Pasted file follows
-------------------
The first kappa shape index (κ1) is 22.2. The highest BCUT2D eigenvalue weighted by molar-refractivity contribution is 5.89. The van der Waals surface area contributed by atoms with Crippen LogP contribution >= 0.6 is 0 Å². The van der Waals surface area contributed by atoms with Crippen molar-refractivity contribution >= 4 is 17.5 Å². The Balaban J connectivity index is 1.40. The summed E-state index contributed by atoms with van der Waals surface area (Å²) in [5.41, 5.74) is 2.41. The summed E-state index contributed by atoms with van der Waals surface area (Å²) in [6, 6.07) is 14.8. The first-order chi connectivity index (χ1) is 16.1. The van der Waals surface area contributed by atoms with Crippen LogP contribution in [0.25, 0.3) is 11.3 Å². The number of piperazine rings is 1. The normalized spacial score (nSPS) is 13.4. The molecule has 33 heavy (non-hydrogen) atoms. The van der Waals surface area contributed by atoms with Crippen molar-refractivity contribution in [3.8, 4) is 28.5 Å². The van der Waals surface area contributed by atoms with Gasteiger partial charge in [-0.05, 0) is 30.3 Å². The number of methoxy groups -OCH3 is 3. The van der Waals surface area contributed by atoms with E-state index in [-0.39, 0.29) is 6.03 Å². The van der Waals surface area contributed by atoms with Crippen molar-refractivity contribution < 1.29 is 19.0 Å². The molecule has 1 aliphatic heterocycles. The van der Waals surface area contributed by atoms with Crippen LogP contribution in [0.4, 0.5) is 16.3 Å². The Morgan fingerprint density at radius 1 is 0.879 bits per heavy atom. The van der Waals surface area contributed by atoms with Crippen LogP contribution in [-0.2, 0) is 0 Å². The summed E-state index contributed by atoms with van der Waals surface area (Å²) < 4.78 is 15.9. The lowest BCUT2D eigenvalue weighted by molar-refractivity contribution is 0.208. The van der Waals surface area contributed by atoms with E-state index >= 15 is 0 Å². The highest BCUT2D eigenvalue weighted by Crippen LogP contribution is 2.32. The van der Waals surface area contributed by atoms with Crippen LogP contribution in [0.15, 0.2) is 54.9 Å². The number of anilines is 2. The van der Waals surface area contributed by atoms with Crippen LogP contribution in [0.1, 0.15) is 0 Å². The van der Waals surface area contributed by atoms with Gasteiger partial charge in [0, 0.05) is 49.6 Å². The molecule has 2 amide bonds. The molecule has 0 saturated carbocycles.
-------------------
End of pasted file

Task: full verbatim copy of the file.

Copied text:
The first kappa shape index (κ1) is 22.2. The highest BCUT2D eigenvalue weighted by molar-refractivity contribution is 5.89. The van der Waals surface area contributed by atoms with Crippen LogP contribution >= 0.6 is 0 Å². The van der Waals surface area contributed by atoms with Crippen molar-refractivity contribution >= 4 is 17.5 Å². The Balaban J connectivity index is 1.40. The summed E-state index contributed by atoms with van der Waals surface area (Å²) in [5.41, 5.74) is 2.41. The summed E-state index contributed by atoms with van der Waals surface area (Å²) in [6, 6.07) is 14.8. The first-order chi connectivity index (χ1) is 16.1. The van der Waals surface area contributed by atoms with Crippen LogP contribution in [0.25, 0.3) is 11.3 Å². The number of piperazine rings is 1. The normalized spacial score (nSPS) is 13.4. The molecule has 33 heavy (non-hydrogen) atoms. The van der Waals surface area contributed by atoms with Crippen molar-refractivity contribution in [3.8, 4) is 28.5 Å². The van der Waals surface area contributed by atoms with Gasteiger partial charge in [-0.05, 0) is 30.3 Å². The number of methoxy groups -OCH3 is 3. The van der Waals surface area contributed by atoms with E-state index in [-0.39, 0.29) is 6.03 Å². The van der Waals surface area contributed by atoms with Crippen molar-refractivity contribution < 1.29 is 19.0 Å². The molecule has 1 aliphatic heterocycles. The van der Waals surface area contributed by atoms with Crippen LogP contribution in [0.4, 0.5) is 16.3 Å². The Morgan fingerprint density at radius 1 is 0.879 bits per heavy atom. The van der Waals surface area contributed by atoms with Crippen LogP contribution in [-0.2, 0) is 0 Å². The summed E-state index contributed by atoms with van der Waals surface area (Å²) < 4.78 is 15.9. The lowest BCUT2D eigenvalue weighted by molar-refractivity contribution is 0.208. The van der Waals surface area contributed by atoms with E-state index >= 15 is 0 Å². The highest BCUT2D eigenvalue weighted by Crippen LogP contribution is 2.32. The van der Waals surface area contributed by atoms with Crippen LogP contribution in [0.15, 0.2) is 54.9 Å². The number of anilines is 2. The van der Waals surface area contributed by atoms with Crippen LogP contribution in [0.1, 0.15) is 0 Å². The van der Waals surface area contributed by atoms with Gasteiger partial charge in [0, 0.05) is 49.6 Å². The molecule has 2 amide bonds. The molecule has 0 saturated carbocycles.